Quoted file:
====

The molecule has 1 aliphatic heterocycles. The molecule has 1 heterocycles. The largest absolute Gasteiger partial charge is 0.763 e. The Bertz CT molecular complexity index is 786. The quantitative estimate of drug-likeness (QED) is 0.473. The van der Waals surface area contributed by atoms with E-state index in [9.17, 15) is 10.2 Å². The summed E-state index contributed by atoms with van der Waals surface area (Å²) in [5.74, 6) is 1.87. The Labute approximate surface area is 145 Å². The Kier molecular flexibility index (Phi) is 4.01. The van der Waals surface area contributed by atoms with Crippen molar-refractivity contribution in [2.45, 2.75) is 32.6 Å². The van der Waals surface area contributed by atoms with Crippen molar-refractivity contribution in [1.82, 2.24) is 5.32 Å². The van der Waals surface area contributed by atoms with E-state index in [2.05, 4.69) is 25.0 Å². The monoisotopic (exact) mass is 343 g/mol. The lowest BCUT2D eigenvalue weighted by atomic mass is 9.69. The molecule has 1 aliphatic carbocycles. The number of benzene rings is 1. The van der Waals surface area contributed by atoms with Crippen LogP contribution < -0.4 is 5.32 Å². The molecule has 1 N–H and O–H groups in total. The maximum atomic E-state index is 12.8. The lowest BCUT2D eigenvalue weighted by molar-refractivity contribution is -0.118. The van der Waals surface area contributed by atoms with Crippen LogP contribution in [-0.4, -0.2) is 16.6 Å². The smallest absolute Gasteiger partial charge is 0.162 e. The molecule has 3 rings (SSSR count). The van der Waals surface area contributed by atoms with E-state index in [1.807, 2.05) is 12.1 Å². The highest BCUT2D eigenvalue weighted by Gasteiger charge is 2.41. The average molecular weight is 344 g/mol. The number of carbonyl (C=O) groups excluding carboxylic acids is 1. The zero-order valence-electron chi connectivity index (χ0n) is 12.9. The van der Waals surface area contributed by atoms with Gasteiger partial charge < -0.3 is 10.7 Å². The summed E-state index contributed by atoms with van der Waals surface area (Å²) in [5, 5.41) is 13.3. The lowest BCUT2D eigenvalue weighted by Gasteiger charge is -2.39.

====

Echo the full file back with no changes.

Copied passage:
The molecule has 1 aliphatic heterocycles. The molecule has 1 heterocycles. The largest absolute Gasteiger partial charge is 0.763 e. The Bertz CT molecular complexity index is 786. The quantitative estimate of drug-likeness (QED) is 0.473. The van der Waals surface area contributed by atoms with E-state index in [9.17, 15) is 10.2 Å². The summed E-state index contributed by atoms with van der Waals surface area (Å²) in [5.74, 6) is 1.87. The Labute approximate surface area is 145 Å². The Kier molecular flexibility index (Phi) is 4.01. The van der Waals surface area contributed by atoms with Crippen molar-refractivity contribution in [2.45, 2.75) is 32.6 Å². The van der Waals surface area contributed by atoms with Crippen molar-refractivity contribution in [1.82, 2.24) is 5.32 Å². The van der Waals surface area contributed by atoms with E-state index in [2.05, 4.69) is 25.0 Å². The monoisotopic (exact) mass is 343 g/mol. The lowest BCUT2D eigenvalue weighted by atomic mass is 9.69. The molecule has 1 aliphatic carbocycles. The number of benzene rings is 1. The van der Waals surface area contributed by atoms with Crippen LogP contribution < -0.4 is 5.32 Å². The molecule has 1 N–H and O–H groups in total. The maximum atomic E-state index is 12.8. The lowest BCUT2D eigenvalue weighted by molar-refractivity contribution is -0.118. The van der Waals surface area contributed by atoms with Crippen LogP contribution in [-0.4, -0.2) is 16.6 Å². The smallest absolute Gasteiger partial charge is 0.162 e. The molecule has 3 rings (SSSR count). The van der Waals surface area contributed by atoms with E-state index in [1.807, 2.05) is 12.1 Å². The highest BCUT2D eigenvalue weighted by Gasteiger charge is 2.41. The average molecular weight is 344 g/mol. The number of carbonyl (C=O) groups excluding carboxylic acids is 1. The zero-order valence-electron chi connectivity index (χ0n) is 12.9. The van der Waals surface area contributed by atoms with Gasteiger partial charge < -0.3 is 10.7 Å². The summed E-state index contributed by atoms with van der Waals surface area (Å²) in [5, 5.41) is 13.3. The lowest BCUT2D eigenvalue weighted by Gasteiger charge is -2.39.